With the restoration of the English hierarchy in 1850 Bishop Brown moved to Catherine Street. Active in England since June 1843, the Redemptorists were seeking a northern base for their parochial mission work. On the advice of Father (later Monsignor) James Nugent, the famous apostle of street children, whose statue stands in St. John's Gardens, Liverpool, Bishop Brown invited the Redemptorists into his diocese. On June 10th 1851, the house of Bishop Eton was theirs. The chapel was opened for public worship on June 29th, 1851, a few days after the first three missioners arrived. By the end of 1851 the community had grown: five priests and three brothers were in residence.
Between 1862 and 1912 various wings, to the east, the south and in parallel with the church were built. These were for students, juvanists, and retreatants as well as for a library and for a larger community with its guests. Except for the retreat house chapel, added in 1965 - now the freestanding Parish Fisher-More Hall, these were all demolished and the original house modernised during major re-structuring in 1984. A double storey, double width, bay window and roof balcony from the library block of 1892 remain at the southeast, facing the garden.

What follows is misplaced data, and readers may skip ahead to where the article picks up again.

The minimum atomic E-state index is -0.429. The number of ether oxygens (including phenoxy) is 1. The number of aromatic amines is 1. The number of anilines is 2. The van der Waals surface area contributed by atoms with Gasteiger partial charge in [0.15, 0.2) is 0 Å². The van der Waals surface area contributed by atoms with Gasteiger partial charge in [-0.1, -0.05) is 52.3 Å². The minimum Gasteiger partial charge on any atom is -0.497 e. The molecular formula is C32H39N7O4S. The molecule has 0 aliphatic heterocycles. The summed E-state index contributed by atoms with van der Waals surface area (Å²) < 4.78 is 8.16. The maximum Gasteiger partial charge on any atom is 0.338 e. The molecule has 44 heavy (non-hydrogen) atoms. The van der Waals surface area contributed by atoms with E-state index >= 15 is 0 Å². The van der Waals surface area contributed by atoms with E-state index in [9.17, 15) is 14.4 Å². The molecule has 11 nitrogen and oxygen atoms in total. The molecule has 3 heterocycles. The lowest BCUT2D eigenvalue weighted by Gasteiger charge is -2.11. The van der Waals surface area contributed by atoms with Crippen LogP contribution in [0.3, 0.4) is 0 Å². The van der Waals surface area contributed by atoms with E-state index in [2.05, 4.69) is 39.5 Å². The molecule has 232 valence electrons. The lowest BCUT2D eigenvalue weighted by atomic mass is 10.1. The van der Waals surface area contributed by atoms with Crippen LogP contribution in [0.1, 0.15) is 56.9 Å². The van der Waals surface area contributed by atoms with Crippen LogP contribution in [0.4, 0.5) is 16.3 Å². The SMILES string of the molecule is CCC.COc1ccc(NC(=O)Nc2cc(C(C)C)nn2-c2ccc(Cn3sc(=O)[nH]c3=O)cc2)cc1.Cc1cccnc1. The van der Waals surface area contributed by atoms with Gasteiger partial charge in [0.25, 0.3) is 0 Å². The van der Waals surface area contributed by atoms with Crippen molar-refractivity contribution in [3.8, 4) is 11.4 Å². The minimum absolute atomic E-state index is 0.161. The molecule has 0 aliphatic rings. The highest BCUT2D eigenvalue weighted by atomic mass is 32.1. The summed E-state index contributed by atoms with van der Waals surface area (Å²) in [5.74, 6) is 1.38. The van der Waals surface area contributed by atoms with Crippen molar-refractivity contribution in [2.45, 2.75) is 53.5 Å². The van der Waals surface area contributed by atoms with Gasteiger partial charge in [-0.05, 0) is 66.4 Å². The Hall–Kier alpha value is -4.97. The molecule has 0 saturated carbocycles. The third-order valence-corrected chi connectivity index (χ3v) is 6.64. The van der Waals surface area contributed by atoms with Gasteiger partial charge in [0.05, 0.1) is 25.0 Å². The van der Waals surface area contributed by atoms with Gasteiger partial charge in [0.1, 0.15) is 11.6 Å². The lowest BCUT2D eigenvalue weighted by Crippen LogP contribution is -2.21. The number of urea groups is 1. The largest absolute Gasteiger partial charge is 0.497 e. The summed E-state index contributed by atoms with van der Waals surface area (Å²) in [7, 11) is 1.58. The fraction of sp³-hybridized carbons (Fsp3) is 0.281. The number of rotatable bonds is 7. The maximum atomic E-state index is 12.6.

A. E. Hodgetts C.Ss.R
This Georgian house, built in 1776, has been the home of the Redemptorist Fathers and Brothers since 1851.
We Redemptorists are a worldwide congregation of men committed to living and preaching the Gospel in ways that are meaningful to the place and culture in which we live.
Originally called Eton House, it was built by Hezekiah Kirkpatrick, a Unitarian Minister, who wished to establish a school for boys. He was followed by a former teacher of Eton College, Mr. Fitzpatrick, who wanted to make it the "Eton of the North".
However, he too had departed by the turn of the century, and the house had several occupants before becoming, in 1843, the residence of the Roman Catholic Bishops, Brown and Sharples. From then on, the house came to be known as "Bishop Eton".
With the re-establishment of the Catholic hierarchy in 1850, Bishop Brown became Bishop of Liverpool (Bishop Sharples died that year) and the house became vacant. Thousands of refugees from the Irish potato famine had flooded into Liverpool and were living in material and spiritual squalor. Many Catholic Religious Congregations of men and women were invited to the city to provide for their spiritual, material and educational needs.
At the special request of Liverpool's champion of the poor, Canon Nugent, the Redemptorists were invited to occupy Bishop Eton in 1851.
Since 1851 Bishop Eton has been a base for mission preaching in the city and beyond; a college for aspirants to the Redemptorists; a retreat centre for clergy and lay people; and more recently a parish house and comfortable home for retired Redemptorist priests and brothers.